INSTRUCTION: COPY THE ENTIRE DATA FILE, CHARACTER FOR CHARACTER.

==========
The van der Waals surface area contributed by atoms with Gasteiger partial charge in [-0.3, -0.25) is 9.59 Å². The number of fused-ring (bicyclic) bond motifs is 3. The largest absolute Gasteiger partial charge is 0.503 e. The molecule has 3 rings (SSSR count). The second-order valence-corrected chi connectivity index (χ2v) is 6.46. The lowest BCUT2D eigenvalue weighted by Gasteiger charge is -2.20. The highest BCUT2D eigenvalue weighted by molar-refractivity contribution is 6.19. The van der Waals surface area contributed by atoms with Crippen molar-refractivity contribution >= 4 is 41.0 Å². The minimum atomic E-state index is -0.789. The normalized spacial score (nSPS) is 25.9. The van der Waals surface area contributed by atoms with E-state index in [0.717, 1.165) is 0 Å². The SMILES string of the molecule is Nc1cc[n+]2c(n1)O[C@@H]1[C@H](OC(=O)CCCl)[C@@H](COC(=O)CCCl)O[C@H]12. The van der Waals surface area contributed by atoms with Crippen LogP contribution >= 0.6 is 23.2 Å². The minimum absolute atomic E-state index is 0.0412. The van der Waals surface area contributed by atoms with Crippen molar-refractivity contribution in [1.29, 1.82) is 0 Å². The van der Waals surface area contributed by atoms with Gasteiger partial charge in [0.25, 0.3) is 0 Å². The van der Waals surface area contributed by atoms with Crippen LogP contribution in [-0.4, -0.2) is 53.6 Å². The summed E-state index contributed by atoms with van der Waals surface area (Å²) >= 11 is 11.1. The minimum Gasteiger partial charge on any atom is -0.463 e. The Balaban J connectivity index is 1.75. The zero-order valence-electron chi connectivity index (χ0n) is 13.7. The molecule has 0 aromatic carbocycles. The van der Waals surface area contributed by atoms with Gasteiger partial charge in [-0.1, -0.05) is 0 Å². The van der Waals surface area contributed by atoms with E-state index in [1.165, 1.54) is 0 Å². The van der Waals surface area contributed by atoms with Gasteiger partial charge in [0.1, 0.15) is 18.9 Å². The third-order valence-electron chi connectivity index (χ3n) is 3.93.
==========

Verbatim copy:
The van der Waals surface area contributed by atoms with Gasteiger partial charge in [-0.3, -0.25) is 9.59 Å². The number of fused-ring (bicyclic) bond motifs is 3. The largest absolute Gasteiger partial charge is 0.503 e. The molecule has 3 rings (SSSR count). The second-order valence-corrected chi connectivity index (χ2v) is 6.46. The lowest BCUT2D eigenvalue weighted by Gasteiger charge is -2.20. The highest BCUT2D eigenvalue weighted by molar-refractivity contribution is 6.19. The van der Waals surface area contributed by atoms with Crippen molar-refractivity contribution >= 4 is 41.0 Å². The minimum atomic E-state index is -0.789. The normalized spacial score (nSPS) is 25.9. The van der Waals surface area contributed by atoms with E-state index in [0.717, 1.165) is 0 Å². The SMILES string of the molecule is Nc1cc[n+]2c(n1)O[C@@H]1[C@H](OC(=O)CCCl)[C@@H](COC(=O)CCCl)O[C@H]12. The van der Waals surface area contributed by atoms with Crippen LogP contribution >= 0.6 is 23.2 Å². The minimum absolute atomic E-state index is 0.0412. The van der Waals surface area contributed by atoms with Crippen molar-refractivity contribution in [1.29, 1.82) is 0 Å². The van der Waals surface area contributed by atoms with Gasteiger partial charge in [0.25, 0.3) is 0 Å². The van der Waals surface area contributed by atoms with Crippen LogP contribution in [-0.4, -0.2) is 53.6 Å². The summed E-state index contributed by atoms with van der Waals surface area (Å²) >= 11 is 11.1. The minimum Gasteiger partial charge on any atom is -0.463 e. The Balaban J connectivity index is 1.75. The zero-order valence-electron chi connectivity index (χ0n) is 13.7. The molecule has 0 aromatic carbocycles. The van der Waals surface area contributed by atoms with Gasteiger partial charge in [-0.1, -0.05) is 0 Å². The van der Waals surface area contributed by atoms with E-state index in [1.165, 1.54) is 0 Å². The van der Waals surface area contributed by atoms with Gasteiger partial charge in [0.1, 0.15) is 18.9 Å². The third-order valence-electron chi connectivity index (χ3n) is 3.93.